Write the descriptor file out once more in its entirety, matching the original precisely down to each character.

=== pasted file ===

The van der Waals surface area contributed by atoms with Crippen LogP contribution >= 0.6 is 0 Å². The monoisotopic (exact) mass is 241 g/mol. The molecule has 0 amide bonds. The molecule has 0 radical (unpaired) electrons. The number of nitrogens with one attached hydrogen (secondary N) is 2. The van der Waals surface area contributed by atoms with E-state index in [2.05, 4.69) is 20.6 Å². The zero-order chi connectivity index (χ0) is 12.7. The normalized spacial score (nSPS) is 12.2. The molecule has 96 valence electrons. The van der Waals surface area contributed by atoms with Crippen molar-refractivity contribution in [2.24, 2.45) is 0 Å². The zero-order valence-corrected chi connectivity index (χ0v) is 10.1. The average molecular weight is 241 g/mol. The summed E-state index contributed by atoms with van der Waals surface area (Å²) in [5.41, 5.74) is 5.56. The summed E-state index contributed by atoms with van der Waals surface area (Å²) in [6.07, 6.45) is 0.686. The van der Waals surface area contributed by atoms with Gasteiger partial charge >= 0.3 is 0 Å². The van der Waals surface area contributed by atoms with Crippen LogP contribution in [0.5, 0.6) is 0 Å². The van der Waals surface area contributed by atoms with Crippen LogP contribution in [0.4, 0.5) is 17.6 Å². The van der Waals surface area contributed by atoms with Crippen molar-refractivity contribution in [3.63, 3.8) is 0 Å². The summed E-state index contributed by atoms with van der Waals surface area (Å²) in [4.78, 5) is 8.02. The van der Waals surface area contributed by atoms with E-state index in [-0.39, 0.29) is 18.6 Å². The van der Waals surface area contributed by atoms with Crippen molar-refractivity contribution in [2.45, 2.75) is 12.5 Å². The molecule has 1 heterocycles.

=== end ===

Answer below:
The van der Waals surface area contributed by atoms with Crippen LogP contribution >= 0.6 is 0 Å². The monoisotopic (exact) mass is 241 g/mol. The molecule has 0 amide bonds. The molecule has 0 radical (unpaired) electrons. The number of nitrogens with one attached hydrogen (secondary N) is 2. The van der Waals surface area contributed by atoms with E-state index in [2.05, 4.69) is 20.6 Å². The zero-order chi connectivity index (χ0) is 12.7. The normalized spacial score (nSPS) is 12.2. The molecule has 96 valence electrons. The van der Waals surface area contributed by atoms with Crippen molar-refractivity contribution in [2.24, 2.45) is 0 Å². The zero-order valence-corrected chi connectivity index (χ0v) is 10.1. The average molecular weight is 241 g/mol. The summed E-state index contributed by atoms with van der Waals surface area (Å²) in [5.41, 5.74) is 5.56. The summed E-state index contributed by atoms with van der Waals surface area (Å²) in [6.07, 6.45) is 0.686. The van der Waals surface area contributed by atoms with Gasteiger partial charge >= 0.3 is 0 Å². The van der Waals surface area contributed by atoms with Crippen LogP contribution in [0.5, 0.6) is 0 Å². The van der Waals surface area contributed by atoms with Crippen LogP contribution in [0.4, 0.5) is 17.6 Å². The van der Waals surface area contributed by atoms with Crippen molar-refractivity contribution in [3.63, 3.8) is 0 Å². The summed E-state index contributed by atoms with van der Waals surface area (Å²) in [4.78, 5) is 8.02. The van der Waals surface area contributed by atoms with E-state index in [-0.39, 0.29) is 18.6 Å². The van der Waals surface area contributed by atoms with Crippen molar-refractivity contribution in [2.45, 2.75) is 12.5 Å². The molecule has 1 heterocycles.